- Teamwork: This tops the list of skills employers are looking for, and the ability to lead, follow and work within teams are skills you are just as likely to learn outside a classroom (in a club, sport, or other extracurricular) than in one.
Learning communication skills
There are a variety of courses and programs that could be applied to business communication, presentation and writing. For people who want to specialize in this field, there are dedicated degrees in communications, which can have application in several business operations including public relations, corporate training and management.
Critical thinking skills
- Organizing and prioritizing work: Assume any workplace you enter will quickly overwhelm you (and your co-workers) with competing priorities. Which means the skills you (presumably) developed scheduling, organizing and prioritizing work in school take on new urgency in today's business environment.
- Problem solving: Every challenge you will face at work (and in life) is a problem to be solved. Can you articulate that problem in a way that lays out the steps needed to solve it?
- Research/information gathering: The data you need to solve that problem you've been assigned is available. But do you know how to get at it? And can you sort quality information from useless dreck? The skill you should enter the workforce with is called Information Literacy.
- Quantitative analysis: Remember statistics and programming? Well those skills need to be applied whenever you are analyzing numerical data for trends or buried revelations.
- Decision making: Once a problem is identified and articulated, and data gathered and analyzed, someone (probably you) will need to make a decision. So how ready are you to pull the trigger and defend your choice?
Learning critical thinking skills
The ability to think critically shows up as a bullet point on many a business job posting, to the point of becoming a cliché. It's not just padding, however. As the list above illustrates, critical thinking skills can be the underpinning for every significant business decision made at an organization.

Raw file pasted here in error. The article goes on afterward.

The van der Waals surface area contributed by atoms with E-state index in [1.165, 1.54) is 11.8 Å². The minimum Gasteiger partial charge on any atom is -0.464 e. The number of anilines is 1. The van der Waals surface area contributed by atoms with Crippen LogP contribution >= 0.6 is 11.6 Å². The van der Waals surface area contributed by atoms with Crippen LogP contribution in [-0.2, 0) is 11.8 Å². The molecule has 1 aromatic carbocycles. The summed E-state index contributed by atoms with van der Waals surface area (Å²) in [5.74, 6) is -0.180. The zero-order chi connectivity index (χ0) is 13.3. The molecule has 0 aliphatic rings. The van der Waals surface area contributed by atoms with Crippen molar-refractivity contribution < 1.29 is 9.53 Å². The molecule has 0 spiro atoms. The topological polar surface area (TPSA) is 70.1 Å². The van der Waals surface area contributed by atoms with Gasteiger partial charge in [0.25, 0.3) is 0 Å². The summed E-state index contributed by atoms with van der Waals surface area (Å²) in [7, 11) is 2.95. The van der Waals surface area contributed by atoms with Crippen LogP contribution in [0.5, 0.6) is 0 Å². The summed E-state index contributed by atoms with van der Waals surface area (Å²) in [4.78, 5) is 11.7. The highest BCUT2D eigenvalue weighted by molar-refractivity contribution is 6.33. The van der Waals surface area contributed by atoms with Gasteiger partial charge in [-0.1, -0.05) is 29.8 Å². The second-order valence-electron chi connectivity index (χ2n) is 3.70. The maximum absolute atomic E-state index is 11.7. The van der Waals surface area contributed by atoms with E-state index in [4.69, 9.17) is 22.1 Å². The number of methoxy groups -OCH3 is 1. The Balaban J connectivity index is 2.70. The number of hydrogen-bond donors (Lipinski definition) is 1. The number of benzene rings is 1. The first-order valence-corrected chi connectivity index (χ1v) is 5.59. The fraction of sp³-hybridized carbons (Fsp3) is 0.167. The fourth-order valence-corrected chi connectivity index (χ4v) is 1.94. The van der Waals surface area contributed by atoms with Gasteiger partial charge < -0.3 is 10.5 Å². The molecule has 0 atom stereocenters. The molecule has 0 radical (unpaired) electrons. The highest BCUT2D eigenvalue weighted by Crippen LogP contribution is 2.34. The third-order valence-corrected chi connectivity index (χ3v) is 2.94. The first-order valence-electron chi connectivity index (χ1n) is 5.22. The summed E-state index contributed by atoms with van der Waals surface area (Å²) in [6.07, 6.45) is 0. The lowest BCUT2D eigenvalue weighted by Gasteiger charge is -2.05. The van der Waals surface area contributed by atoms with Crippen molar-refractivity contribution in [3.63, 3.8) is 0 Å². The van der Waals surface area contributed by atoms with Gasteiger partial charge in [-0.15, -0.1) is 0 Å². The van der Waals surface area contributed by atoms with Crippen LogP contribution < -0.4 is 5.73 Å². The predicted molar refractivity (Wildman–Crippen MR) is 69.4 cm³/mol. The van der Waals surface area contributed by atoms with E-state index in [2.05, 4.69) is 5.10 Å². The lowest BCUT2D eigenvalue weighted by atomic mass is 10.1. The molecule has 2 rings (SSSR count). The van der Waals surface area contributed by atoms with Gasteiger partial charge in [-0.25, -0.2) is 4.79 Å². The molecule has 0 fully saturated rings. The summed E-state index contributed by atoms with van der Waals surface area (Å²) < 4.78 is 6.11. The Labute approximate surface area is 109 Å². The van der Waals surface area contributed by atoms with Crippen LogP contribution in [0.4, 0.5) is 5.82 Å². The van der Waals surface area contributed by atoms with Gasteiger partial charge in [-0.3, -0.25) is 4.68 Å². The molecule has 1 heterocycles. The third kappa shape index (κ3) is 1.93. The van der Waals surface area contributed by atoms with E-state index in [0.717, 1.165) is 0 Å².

There's various ways to pick up critical thinking. Courses like business management typically touch on aspects of quantitative analysis and research when covering techniques like scenario planning. Additionally, critical thinking techniques tend to be a significant element of programs in the liberal arts and humanities. For a business-minded student a major in liberal arts could be accompanied with a minor in business, or vice versa.
These business skills are linked, and not all of them can be learned from a textbook. But mixing the right classroom and independent study with real world experience that puts these skills to work represents the best form of preparation for your first job - and every job after that.
If you want to find out more about courses that could help you brush up on your basic business skills, check out the listings below or use the search tool on the right to get matched to a school that fits your specific needs.
"Fast Facts," National Center for Education Statistics, September 23, 2014, http://nces.ed.gov/fastfacts/display.asp?id=37
"Ready or Not (Provosts, business leaders disagree on graduates' career readiness)," Inside Higher Education, February 26, 2014, https://www.insidehighered.com/news/2014/02/26/provosts-business-leaders-disagree-graduates-career-readiness
"The 10 Skills Employers Most Want in 20-Something Employees," Forbes, October 11, 2013, http://www.forbes.com/sites/susanadams/2013/10/11/the-10-skills-employers-most-want-in-20-something-employees/
Information Literacy Resources," Association of College and Research Libraries, http://www.ala.org/acrl/issues/infolit